I caught him up. Caught him and stilled his cries and let him flop like a fresh-caught trout in my hands. I let him see my eyes. Let him see his fate, mirrored within.
“You die for what you did. You die for her.”
I pulled him apart. Easily. I pulled, twisted and tore and did not stop until he was a twitching red ruin. I smeared what was left upon the walls.
When I was done, I took hold of the far door and pulled it from its hinges.
“Come and be judged,” I said, and my voice rang out like an Angel’s. “Come and face the hand of wrath!”
Shapes flew. Harsh voices cried out.
I squeezed myself through the tiny door, and my Darla had her vengeance at last.
Some time later, I became aware.
Aware of voices, furtive footfalls and the glare of torches and lanterns.
The sounds rang hollow, in a large and empty room. I blinked, and the dark fled, and I saw.
It had been a warehouse. Tall bare walls, high flat ceiling, warped plank floor. Windows all boarded, doors all barred, though attempts had been made to pull down the bars from within.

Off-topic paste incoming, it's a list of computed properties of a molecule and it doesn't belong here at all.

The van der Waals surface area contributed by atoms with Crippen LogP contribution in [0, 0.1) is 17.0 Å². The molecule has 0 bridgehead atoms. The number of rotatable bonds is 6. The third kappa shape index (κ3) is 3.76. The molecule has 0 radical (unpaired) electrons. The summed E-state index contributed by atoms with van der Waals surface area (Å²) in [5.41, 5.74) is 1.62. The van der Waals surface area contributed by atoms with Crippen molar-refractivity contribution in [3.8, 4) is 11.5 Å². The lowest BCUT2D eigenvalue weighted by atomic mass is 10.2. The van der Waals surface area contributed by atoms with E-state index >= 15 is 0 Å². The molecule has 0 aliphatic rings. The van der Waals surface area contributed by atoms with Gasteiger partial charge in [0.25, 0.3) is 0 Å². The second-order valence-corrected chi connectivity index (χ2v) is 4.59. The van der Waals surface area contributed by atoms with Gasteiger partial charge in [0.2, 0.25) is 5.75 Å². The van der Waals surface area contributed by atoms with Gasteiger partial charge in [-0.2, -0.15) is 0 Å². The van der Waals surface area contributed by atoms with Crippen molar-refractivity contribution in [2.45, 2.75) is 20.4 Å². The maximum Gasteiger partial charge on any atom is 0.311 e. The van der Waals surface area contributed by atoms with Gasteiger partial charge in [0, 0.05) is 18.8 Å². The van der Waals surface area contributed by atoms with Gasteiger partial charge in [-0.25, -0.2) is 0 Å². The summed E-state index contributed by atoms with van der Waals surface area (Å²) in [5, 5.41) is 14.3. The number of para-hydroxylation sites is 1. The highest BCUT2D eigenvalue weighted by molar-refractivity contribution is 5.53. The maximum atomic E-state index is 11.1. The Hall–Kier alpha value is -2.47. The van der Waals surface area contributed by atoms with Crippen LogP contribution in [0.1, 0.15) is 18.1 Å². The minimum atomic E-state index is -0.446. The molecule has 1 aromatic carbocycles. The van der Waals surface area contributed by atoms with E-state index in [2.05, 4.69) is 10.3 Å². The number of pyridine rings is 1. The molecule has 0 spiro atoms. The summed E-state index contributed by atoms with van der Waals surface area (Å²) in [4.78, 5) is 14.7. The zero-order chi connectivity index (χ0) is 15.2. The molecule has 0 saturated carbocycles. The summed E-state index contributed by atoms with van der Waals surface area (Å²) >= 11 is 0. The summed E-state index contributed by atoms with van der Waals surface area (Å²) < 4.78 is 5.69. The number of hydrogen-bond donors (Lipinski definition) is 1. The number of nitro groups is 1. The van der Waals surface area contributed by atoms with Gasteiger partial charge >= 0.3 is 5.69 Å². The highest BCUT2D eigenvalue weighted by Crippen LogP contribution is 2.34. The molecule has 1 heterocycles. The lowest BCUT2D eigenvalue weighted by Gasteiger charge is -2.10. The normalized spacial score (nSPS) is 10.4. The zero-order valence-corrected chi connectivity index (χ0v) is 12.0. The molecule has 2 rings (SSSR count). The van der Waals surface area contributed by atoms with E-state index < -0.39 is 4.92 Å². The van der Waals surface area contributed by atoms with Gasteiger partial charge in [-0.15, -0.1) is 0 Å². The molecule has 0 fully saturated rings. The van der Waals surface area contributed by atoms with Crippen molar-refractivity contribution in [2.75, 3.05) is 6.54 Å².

Few such attempts had succeeded.
Carnage lay about me. Blood-thin and black-covered nearly every surface. The odd arm or leg completed the grim decor.
I coughed, tasted blood and wiped my face.
My hand came away red.
I scrambled to my feet. Torchlight flowed through a broken door, and a man stepped through, saw me, shouted and stepped quickly back.
The man darted back through, half a dozen of his fellows and a pair of halfdead on his heels. The halfdead trained crossbows upon me, would have fired had not another pale form appeared and shouted them down.
I spat, and the spittle was red. My head spun, and my vision was alternately clear or shadowed. My ears rang, and when I moved I felt as if my limbs were the wrong size, the wrong shape.